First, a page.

The massive growth in Amazon’s delivery network — at its delivery stations, in particular — is expected to continue in the coming years. The delivery stations connect sortation centers to the company’s fleet of last-mile Amazon-branded vans, which are operated by independent contractors.
Amazon is expected to grow its network of delivery stations to 506 locations in 2021, according to a forecast by MWPVL, a consulting company that tracks the growth of Amazon’s operation.
“We believe [there] could well be over 1,500 of these delivery stations before the dust settles,” Marc Wulfraat, the president and founder of MWPVL, said Monday. It’s a build-out that Wulfraat said could take between three and five years.
The explosion in locations for Amazon’s smallest logistics asset has happened fairly quickly. Amazon had 159 locations at the end of 2019 and 337 at the end of 2020.
“Huge, huge growth, just in one year alone,” Wulfraat said.
This is growth that Amazon has spoken about often on recent earnings calls, though without much detail.
“Our footprint grew around 50%, about half of that incremental square footage fit into that sort of [Amazon Logistics] transportation side of the equation, which is a higher mix than what you have seen of any incremental adds in a year,” Amazon Director of Investor Relations Dave Fildes said in February.
Despite the fast pace, the buildout actually slowed slightly as a result of the pandemic, which hampered Amazon’s ability to travel and caused some expansion projects to slip by one or two quarters, Wulfraat said.
The delivery stations play an important role in the company’s efforts to insource more and more of its logistics network. And this is highlighted by the role the facilities play for the e-commerce giant.
How delivery stations work
The growth in delivery stations, specifically, “means that Amazon has brought its inventory (selection) and delivery capabilities (service) dramatically closer to the consumer,” RBC Capital Markets wrote in a 2019 research note on Amazon’s network expansion.
Amazon has multiple types of logistics facilities: fulfillment centers, sortation centers, delivery stations and other specialized locations, such as air hubs. Each of these locations, for the most part, functions in a specific step in the company’s supply chain.
“Fulfillment centers are designed to fill orders,” Wulfraat said. “They’re not designed to optimize transportation in any way.”
This is where sortation centers and delivery stations help out Amazon. Trucks leave fulfillment centers with trailers full of unorganized parcels. The parcels are organized for transport — grouped by delivery location — at sortation centers and later the delivery stations.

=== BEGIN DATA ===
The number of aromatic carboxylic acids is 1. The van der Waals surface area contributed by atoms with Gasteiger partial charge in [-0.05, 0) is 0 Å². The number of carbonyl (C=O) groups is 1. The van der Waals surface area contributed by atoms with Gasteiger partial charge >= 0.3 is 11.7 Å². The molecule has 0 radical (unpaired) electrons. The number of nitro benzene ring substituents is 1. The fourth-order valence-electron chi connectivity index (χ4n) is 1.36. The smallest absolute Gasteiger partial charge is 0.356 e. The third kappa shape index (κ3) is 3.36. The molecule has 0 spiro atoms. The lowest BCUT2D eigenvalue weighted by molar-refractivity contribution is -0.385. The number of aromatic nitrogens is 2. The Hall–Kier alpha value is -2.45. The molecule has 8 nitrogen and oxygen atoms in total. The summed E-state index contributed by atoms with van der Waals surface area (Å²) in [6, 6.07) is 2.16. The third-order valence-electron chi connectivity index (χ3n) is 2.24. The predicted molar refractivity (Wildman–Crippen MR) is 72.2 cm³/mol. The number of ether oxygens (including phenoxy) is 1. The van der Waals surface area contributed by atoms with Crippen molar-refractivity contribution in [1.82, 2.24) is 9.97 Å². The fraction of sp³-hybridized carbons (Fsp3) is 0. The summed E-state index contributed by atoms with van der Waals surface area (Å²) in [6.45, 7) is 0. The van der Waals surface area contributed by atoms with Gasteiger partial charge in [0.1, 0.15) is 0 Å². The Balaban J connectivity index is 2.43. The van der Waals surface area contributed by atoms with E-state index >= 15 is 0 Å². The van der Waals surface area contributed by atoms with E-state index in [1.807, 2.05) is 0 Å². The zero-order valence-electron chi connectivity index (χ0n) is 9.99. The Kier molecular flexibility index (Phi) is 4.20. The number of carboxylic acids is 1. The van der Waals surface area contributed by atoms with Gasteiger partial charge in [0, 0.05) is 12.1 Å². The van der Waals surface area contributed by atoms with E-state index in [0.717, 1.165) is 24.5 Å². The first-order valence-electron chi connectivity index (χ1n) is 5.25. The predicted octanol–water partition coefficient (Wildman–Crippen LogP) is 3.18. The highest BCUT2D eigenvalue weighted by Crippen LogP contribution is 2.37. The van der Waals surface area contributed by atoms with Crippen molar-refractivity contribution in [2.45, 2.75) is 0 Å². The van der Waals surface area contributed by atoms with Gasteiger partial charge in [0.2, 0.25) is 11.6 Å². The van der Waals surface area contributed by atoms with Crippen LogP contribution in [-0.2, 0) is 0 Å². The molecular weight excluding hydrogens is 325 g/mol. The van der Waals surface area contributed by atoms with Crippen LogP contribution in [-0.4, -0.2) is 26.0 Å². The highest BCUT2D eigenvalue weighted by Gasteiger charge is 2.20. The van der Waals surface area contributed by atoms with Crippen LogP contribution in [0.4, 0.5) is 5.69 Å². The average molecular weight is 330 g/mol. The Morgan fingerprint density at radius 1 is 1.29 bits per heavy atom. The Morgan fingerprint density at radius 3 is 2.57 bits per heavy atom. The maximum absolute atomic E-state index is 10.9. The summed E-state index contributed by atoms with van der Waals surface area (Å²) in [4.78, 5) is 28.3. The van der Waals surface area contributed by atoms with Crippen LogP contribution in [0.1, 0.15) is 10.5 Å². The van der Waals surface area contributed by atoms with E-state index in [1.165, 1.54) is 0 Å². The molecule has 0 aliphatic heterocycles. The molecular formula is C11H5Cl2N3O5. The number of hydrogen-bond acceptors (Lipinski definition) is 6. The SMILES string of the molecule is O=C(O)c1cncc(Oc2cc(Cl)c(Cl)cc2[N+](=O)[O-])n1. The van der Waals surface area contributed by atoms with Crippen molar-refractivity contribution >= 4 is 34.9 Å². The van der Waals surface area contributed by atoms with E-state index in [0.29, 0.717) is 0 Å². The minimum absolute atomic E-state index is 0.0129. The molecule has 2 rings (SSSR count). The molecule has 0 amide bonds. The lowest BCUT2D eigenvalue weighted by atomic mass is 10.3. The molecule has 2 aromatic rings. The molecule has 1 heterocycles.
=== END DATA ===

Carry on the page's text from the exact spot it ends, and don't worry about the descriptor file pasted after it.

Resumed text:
It’s a process that is similar to what happens at other companies, like UPS or FedEx, and highlights the company’s continued trend to insource its logistics network.
Packages are loaded onto conveyor belts at sortation centers where they are then separated by the ZIP code for their delivery. These parcels are then put on a pallet, wrapped and loaded onto another truck, Wulfraat said.
“Fulfillment centers are designed to fill orders. They’re not designed to optimize transportation in any way.”
“From the sortation center, parcels can be sent to local post offices or parcel delivery stations for last-mile delivery or to subcontracting delivery companies,” reads a paper published last year on Amazon’s network in the Journal of Transport Geography by Hofstra University Professor Jean-Paul Rodrigue. “Due to their high throughput sortation function, these facilities rely on the cross-docking model where inbound flows arrive on one side and outbound flows on the other.”
After the packages that did not go to the U.S. Postal Service reach the delivery station, they’re unloaded and placed on yet another conveyor belt, Wulfraat said, noting that packages arrive at the delivery stations around midnight.
“And now they sort everything out by route,” he said. “And a route is the equivalent of a grouping of streets within a neighborhood in [a] town.”
After they’re sorted into these zones, packages are placed into bags, which are stored on wheeled racks.
“In the morning, between seven and nine, these platoons of delivery drivers show up with the vans,” Wulfraat said, noting that dozens of vans are loaded with tens of thousands of packages per day.
Some of these delivery stations are also becoming increasingly specialized, according to Rodrigue’s paper.
“There won’t be an ounce of soil in America that Amazon can’t reach with its own fleet.”
“A specialization of delivery stations towards heavy and bulky goods requiring special last-mile delivery arrangements is being noted, involving 45 delivery stations (17%) as of 2020,” Rodrigue wrote. “This trend is indicative of Amazon moving into large consumptions goods such as televisions and appliances.”
Wulfraat said this transition into big and bulky is occuring alongside the introduction of white-glove services, where furniture is assembled on-site for customers. Another program, called “Wagon Wheel,” shows delivery stations are increasingly popping up in rural locations that would typically be served by USPS.
“It looks to me like their plans are in place now to roll up these wagon wheel delivery stations nationwide so that they can get total national coverage,” Wulfraat said, “meaning there won’t be an ounce of soil in America that Amazon can’t reach with its own fleet.”
Post time: Jan-14-2022